|Publication number||US4561041 A|
|Application number||US 06/643,184|
|Publication date||Dec 24, 1985|
|Filing date||Aug 22, 1984|
|Priority date||Aug 22, 1984|
|Also published as||CA1220825A, CA1220825A1, DE3568509D1, EP0173192A1, EP0173192B1|
|Publication number||06643184, 643184, US 4561041 A, US 4561041A, US-A-4561041, US4561041 A, US4561041A|
|Inventors||Harris L. Crowley, Jr., Everett T. Coyle, Jr.|
|Original Assignee||Union Carbide Corporation|
|Export Citation||BiBTeX, EndNote, RefMan|
|Patent Citations (12), Referenced by (8), Classifications (9), Legal Events (12)|
|External Links: USPTO, USPTO Assignment, Espacenet|
The present invention relates to encapsulated chip capacitors. More particularly, the present invention relates to a capacitor assembly having planar surfaces of closely contolled dimensions and further has integral planar anode and cathode terminals which provide mounting and handling versatility particularly for surface mounting on printed circuit boards or hybrid substrates.
Encapsulated chip capacitor assemblies are well known in the art and a variety of the same have been disclosed in United States patents, for example, in U.S. Pat. Nos. 4,247,883 and 4,282,645-D. G. Thompson and J. T. Ogilvie and U.S. Pat. No. 4,059,887-J. L. Galvagni and U.S. patent application Ser. No. 547,643-R. L. Beck, Jr.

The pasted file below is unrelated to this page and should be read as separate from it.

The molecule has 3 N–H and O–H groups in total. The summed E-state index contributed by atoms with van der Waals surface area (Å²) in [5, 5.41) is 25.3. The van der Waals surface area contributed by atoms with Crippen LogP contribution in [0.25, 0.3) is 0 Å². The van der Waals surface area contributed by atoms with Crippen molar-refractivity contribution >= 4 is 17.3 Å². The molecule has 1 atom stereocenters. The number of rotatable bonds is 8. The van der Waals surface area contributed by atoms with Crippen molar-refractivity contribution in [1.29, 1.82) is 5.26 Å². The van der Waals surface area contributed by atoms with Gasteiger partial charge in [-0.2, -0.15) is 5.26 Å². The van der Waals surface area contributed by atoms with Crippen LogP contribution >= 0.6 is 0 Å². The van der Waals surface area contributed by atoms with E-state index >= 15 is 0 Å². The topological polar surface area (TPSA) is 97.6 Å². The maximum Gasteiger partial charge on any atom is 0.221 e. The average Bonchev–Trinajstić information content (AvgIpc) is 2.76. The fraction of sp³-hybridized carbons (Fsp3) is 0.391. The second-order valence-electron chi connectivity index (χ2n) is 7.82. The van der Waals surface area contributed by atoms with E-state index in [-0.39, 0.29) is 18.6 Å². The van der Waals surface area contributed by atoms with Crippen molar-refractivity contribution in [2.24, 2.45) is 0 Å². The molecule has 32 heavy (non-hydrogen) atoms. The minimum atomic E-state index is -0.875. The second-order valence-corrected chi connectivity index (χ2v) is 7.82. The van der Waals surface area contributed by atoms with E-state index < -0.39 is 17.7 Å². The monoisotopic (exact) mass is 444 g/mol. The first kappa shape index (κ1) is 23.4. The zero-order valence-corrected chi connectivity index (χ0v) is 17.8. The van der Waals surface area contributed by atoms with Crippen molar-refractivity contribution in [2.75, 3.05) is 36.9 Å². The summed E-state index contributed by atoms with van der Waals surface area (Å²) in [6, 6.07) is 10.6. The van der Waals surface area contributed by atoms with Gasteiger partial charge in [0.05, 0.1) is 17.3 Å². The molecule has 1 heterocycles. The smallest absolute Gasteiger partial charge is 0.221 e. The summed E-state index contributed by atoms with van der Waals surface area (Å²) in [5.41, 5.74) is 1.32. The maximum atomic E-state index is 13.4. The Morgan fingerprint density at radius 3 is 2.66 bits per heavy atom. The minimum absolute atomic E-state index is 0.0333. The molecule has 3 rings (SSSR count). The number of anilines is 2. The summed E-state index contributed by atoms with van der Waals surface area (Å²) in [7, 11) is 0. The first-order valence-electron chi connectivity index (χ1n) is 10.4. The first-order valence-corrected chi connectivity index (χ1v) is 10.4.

Notwithstanding the advances previously made in encapsulated chip capacitors, there remains the need to provide encapsulated chip capacitors having combined properties of precise dimensional control, ruggedness, high volumetric capacitance efficiency, ease of construction and mass production and ease and versatility or assembly in mass production of printed circuit board assemblies and hybrid circuits.
It is accordingly an object of the present invention to provide an encapsulated chip capacitor having the above-noted combination of properties.
Other objects will be apparent from the following description and claims taken in conjunction with the drawing wherein
FIGs. 1(a), 1(b) and 1(c) show a solid electrolyte tantalum capacitor;
FIGS. 2 and 2(a) show encapsulation of a chip capacitor in accordance with the present invention;
FIGS. 3, 3(a) and 3(b) show an encapsulated chip capacitor in accordance with the present invention;
FIGS. 4 and 4(a) show a further embodiment of the present invention;